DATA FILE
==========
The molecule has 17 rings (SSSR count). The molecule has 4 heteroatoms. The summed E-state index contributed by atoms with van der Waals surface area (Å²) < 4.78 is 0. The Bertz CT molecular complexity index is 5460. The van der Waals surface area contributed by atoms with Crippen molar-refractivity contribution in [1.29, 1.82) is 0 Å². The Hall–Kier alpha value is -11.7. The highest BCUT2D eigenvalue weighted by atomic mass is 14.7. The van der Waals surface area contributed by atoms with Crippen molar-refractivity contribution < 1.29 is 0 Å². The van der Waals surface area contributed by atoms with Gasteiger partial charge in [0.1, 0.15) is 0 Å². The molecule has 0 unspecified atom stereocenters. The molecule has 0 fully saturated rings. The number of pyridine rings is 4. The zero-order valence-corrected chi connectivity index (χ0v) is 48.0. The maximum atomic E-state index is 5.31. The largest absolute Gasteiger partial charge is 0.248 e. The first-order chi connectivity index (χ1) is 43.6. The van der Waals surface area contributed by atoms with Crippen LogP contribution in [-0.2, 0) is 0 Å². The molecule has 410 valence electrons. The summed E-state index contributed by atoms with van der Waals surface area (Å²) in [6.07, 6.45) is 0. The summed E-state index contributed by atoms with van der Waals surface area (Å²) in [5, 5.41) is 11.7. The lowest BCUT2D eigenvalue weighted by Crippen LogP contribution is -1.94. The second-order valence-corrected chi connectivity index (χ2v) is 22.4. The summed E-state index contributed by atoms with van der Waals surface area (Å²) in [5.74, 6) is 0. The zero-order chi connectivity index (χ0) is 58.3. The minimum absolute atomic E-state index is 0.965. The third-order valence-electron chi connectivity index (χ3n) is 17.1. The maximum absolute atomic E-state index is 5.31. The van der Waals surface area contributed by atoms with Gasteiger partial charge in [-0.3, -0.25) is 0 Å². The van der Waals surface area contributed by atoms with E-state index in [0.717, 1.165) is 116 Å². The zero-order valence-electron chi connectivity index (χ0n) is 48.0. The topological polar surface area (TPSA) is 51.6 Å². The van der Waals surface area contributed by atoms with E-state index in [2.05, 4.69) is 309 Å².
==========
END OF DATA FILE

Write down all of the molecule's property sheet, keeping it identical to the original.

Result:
The molecule has 17 rings (SSSR count). The molecule has 4 heteroatoms. The summed E-state index contributed by atoms with van der Waals surface area (Å²) < 4.78 is 0. The Bertz CT molecular complexity index is 5460. The van der Waals surface area contributed by atoms with Crippen molar-refractivity contribution in [1.29, 1.82) is 0 Å². The Hall–Kier alpha value is -11.7. The highest BCUT2D eigenvalue weighted by atomic mass is 14.7. The van der Waals surface area contributed by atoms with Crippen molar-refractivity contribution < 1.29 is 0 Å². The van der Waals surface area contributed by atoms with Gasteiger partial charge in [0.1, 0.15) is 0 Å². The molecule has 0 unspecified atom stereocenters. The molecule has 0 fully saturated rings. The number of pyridine rings is 4. The zero-order valence-corrected chi connectivity index (χ0v) is 48.0. The maximum atomic E-state index is 5.31. The largest absolute Gasteiger partial charge is 0.248 e. The first-order chi connectivity index (χ1) is 43.6. The van der Waals surface area contributed by atoms with Crippen LogP contribution in [-0.2, 0) is 0 Å². The molecule has 410 valence electrons. The summed E-state index contributed by atoms with van der Waals surface area (Å²) in [6.07, 6.45) is 0. The summed E-state index contributed by atoms with van der Waals surface area (Å²) in [5, 5.41) is 11.7. The lowest BCUT2D eigenvalue weighted by Crippen LogP contribution is -1.94. The second-order valence-corrected chi connectivity index (χ2v) is 22.4. The summed E-state index contributed by atoms with van der Waals surface area (Å²) in [5.74, 6) is 0. The zero-order chi connectivity index (χ0) is 58.3. The minimum absolute atomic E-state index is 0.965. The third-order valence-electron chi connectivity index (χ3n) is 17.1. The maximum absolute atomic E-state index is 5.31. The van der Waals surface area contributed by atoms with Gasteiger partial charge in [-0.3, -0.25) is 0 Å². The van der Waals surface area contributed by atoms with E-state index in [0.717, 1.165) is 116 Å². The zero-order valence-electron chi connectivity index (χ0n) is 48.0. The topological polar surface area (TPSA) is 51.6 Å². The van der Waals surface area contributed by atoms with E-state index in [2.05, 4.69) is 309 Å².